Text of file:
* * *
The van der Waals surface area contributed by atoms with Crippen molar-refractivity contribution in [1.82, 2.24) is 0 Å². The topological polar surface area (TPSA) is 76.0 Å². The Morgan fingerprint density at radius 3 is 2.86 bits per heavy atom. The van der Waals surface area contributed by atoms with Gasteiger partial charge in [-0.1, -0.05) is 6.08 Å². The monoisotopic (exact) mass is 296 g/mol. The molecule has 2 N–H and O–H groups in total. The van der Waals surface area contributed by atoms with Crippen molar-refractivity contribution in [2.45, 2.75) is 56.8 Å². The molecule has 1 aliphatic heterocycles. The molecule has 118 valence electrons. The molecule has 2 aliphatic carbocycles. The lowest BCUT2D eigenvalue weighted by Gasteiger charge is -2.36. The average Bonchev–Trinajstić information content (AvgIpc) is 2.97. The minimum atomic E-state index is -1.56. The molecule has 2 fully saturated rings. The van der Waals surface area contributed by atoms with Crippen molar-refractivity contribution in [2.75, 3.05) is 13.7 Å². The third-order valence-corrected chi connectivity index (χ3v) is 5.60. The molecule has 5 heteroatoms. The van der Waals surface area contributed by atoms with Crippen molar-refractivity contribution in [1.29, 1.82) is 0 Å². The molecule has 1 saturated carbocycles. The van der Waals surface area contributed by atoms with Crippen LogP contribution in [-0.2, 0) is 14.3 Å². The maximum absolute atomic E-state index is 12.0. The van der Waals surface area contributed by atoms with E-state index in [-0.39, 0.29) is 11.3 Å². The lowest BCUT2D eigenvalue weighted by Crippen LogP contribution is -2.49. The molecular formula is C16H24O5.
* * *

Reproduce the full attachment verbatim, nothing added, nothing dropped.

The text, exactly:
The van der Waals surface area contributed by atoms with Crippen molar-refractivity contribution in [1.82, 2.24) is 0 Å². The topological polar surface area (TPSA) is 76.0 Å². The Morgan fingerprint density at radius 3 is 2.86 bits per heavy atom. The van der Waals surface area contributed by atoms with Gasteiger partial charge in [-0.1, -0.05) is 6.08 Å². The monoisotopic (exact) mass is 296 g/mol. The molecule has 2 N–H and O–H groups in total. The van der Waals surface area contributed by atoms with Crippen molar-refractivity contribution in [2.45, 2.75) is 56.8 Å². The molecule has 1 aliphatic heterocycles. The molecule has 118 valence electrons. The molecule has 2 aliphatic carbocycles. The lowest BCUT2D eigenvalue weighted by Gasteiger charge is -2.36. The average Bonchev–Trinajstić information content (AvgIpc) is 2.97. The minimum atomic E-state index is -1.56. The molecule has 2 fully saturated rings. The van der Waals surface area contributed by atoms with Crippen molar-refractivity contribution in [2.75, 3.05) is 13.7 Å². The third-order valence-corrected chi connectivity index (χ3v) is 5.60. The molecule has 5 heteroatoms. The van der Waals surface area contributed by atoms with Crippen molar-refractivity contribution in [1.29, 1.82) is 0 Å². The molecule has 1 saturated carbocycles. The van der Waals surface area contributed by atoms with Crippen LogP contribution in [-0.2, 0) is 14.3 Å². The maximum absolute atomic E-state index is 12.0. The van der Waals surface area contributed by atoms with E-state index in [-0.39, 0.29) is 11.3 Å². The lowest BCUT2D eigenvalue weighted by Crippen LogP contribution is -2.49. The molecular formula is C16H24O5.